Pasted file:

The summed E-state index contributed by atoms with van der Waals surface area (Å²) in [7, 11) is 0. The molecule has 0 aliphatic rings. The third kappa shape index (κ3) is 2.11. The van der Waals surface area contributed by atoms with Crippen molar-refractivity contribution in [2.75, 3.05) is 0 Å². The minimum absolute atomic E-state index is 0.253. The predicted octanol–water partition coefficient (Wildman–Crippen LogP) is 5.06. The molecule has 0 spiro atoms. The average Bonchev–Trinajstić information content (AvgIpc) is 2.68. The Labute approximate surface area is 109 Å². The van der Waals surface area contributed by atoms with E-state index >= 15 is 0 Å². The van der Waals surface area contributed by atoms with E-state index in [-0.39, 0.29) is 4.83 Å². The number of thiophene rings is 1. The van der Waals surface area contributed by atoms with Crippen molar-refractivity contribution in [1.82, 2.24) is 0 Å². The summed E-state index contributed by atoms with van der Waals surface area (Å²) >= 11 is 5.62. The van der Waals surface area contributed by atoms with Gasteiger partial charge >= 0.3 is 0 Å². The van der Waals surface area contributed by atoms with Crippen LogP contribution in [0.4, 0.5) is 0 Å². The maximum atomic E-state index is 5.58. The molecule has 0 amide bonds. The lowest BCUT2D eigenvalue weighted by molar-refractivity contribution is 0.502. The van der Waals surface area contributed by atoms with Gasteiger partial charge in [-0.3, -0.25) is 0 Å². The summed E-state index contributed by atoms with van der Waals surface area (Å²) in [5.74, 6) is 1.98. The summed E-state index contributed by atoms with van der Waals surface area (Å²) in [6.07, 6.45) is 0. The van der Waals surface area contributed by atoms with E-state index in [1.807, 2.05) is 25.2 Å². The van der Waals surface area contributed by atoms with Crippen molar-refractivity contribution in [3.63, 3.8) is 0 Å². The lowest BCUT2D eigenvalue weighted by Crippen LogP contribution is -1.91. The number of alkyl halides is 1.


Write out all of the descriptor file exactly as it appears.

The summed E-state index contributed by atoms with van der Waals surface area (Å²) in [7, 11) is 0. The molecule has 0 aliphatic rings. The third kappa shape index (κ3) is 2.11. The van der Waals surface area contributed by atoms with Crippen molar-refractivity contribution in [2.75, 3.05) is 0 Å². The minimum absolute atomic E-state index is 0.253. The predicted octanol–water partition coefficient (Wildman–Crippen LogP) is 5.06. The molecule has 0 spiro atoms. The average Bonchev–Trinajstić information content (AvgIpc) is 2.68. The Labute approximate surface area is 109 Å². The van der Waals surface area contributed by atoms with E-state index >= 15 is 0 Å². The van der Waals surface area contributed by atoms with E-state index in [-0.39, 0.29) is 4.83 Å². The number of thiophene rings is 1. The van der Waals surface area contributed by atoms with Crippen molar-refractivity contribution in [1.82, 2.24) is 0 Å². The summed E-state index contributed by atoms with van der Waals surface area (Å²) >= 11 is 5.62. The van der Waals surface area contributed by atoms with Gasteiger partial charge >= 0.3 is 0 Å². The van der Waals surface area contributed by atoms with Crippen LogP contribution in [0.4, 0.5) is 0 Å². The maximum atomic E-state index is 5.58. The molecule has 0 amide bonds. The lowest BCUT2D eigenvalue weighted by molar-refractivity contribution is 0.502. The van der Waals surface area contributed by atoms with Gasteiger partial charge in [-0.3, -0.25) is 0 Å². The summed E-state index contributed by atoms with van der Waals surface area (Å²) in [5.74, 6) is 1.98. The summed E-state index contributed by atoms with van der Waals surface area (Å²) in [6.07, 6.45) is 0. The van der Waals surface area contributed by atoms with E-state index in [1.807, 2.05) is 25.2 Å². The van der Waals surface area contributed by atoms with Crippen molar-refractivity contribution in [3.63, 3.8) is 0 Å². The lowest BCUT2D eigenvalue weighted by Crippen LogP contribution is -1.91. The number of alkyl halides is 1.